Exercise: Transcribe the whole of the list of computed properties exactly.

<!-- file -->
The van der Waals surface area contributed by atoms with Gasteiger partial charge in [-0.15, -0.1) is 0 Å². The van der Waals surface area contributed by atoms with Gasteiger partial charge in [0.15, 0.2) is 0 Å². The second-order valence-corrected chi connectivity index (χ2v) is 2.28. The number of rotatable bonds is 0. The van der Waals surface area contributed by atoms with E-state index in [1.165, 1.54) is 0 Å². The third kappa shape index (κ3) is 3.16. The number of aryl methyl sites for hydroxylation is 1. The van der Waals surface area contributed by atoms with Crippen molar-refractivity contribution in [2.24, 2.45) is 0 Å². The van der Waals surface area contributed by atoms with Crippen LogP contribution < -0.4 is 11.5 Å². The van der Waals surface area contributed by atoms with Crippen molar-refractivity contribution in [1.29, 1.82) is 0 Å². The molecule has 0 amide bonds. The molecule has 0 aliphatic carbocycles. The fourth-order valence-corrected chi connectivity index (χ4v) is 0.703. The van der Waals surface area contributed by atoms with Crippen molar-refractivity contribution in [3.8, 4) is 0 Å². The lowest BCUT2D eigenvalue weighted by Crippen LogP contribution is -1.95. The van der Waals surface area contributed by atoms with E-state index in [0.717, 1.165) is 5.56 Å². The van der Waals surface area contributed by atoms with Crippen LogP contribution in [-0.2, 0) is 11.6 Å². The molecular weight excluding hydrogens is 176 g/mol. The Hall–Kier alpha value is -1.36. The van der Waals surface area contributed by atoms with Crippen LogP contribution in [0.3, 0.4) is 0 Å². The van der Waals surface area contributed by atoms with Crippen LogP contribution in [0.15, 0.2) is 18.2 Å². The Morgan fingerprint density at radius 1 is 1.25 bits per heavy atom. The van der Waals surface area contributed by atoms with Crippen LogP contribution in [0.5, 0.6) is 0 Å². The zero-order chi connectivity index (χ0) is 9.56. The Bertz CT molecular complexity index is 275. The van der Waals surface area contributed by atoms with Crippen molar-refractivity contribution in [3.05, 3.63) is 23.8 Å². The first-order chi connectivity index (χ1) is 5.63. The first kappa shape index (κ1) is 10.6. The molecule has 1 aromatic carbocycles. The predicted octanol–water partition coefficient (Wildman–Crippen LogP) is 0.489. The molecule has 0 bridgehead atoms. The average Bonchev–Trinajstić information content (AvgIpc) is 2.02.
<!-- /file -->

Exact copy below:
The van der Waals surface area contributed by atoms with Gasteiger partial charge in [-0.15, -0.1) is 0 Å². The van der Waals surface area contributed by atoms with Gasteiger partial charge in [0.15, 0.2) is 0 Å². The second-order valence-corrected chi connectivity index (χ2v) is 2.28. The number of rotatable bonds is 0. The van der Waals surface area contributed by atoms with E-state index in [1.165, 1.54) is 0 Å². The third kappa shape index (κ3) is 3.16. The number of aryl methyl sites for hydroxylation is 1. The van der Waals surface area contributed by atoms with Crippen molar-refractivity contribution in [2.24, 2.45) is 0 Å². The van der Waals surface area contributed by atoms with Crippen LogP contribution < -0.4 is 11.5 Å². The van der Waals surface area contributed by atoms with Crippen molar-refractivity contribution in [1.29, 1.82) is 0 Å². The molecule has 0 amide bonds. The molecule has 0 aliphatic carbocycles. The fourth-order valence-corrected chi connectivity index (χ4v) is 0.703. The van der Waals surface area contributed by atoms with Crippen molar-refractivity contribution in [3.8, 4) is 0 Å². The lowest BCUT2D eigenvalue weighted by Crippen LogP contribution is -1.95. The van der Waals surface area contributed by atoms with E-state index in [0.717, 1.165) is 5.56 Å². The van der Waals surface area contributed by atoms with Crippen LogP contribution in [-0.2, 0) is 11.6 Å². The molecular weight excluding hydrogens is 176 g/mol. The Hall–Kier alpha value is -1.36. The van der Waals surface area contributed by atoms with Crippen LogP contribution in [0.3, 0.4) is 0 Å². The van der Waals surface area contributed by atoms with Crippen LogP contribution in [0.15, 0.2) is 18.2 Å². The Morgan fingerprint density at radius 1 is 1.25 bits per heavy atom. The van der Waals surface area contributed by atoms with Crippen LogP contribution in [0.5, 0.6) is 0 Å². The zero-order chi connectivity index (χ0) is 9.56. The Bertz CT molecular complexity index is 275. The van der Waals surface area contributed by atoms with Crippen molar-refractivity contribution in [3.05, 3.63) is 23.8 Å². The first-order chi connectivity index (χ1) is 5.63. The first kappa shape index (κ1) is 10.6. The molecule has 1 aromatic carbocycles. The predicted octanol–water partition coefficient (Wildman–Crippen LogP) is 0.489. The molecule has 0 bridgehead atoms. The average Bonchev–Trinajstić information content (AvgIpc) is 2.02.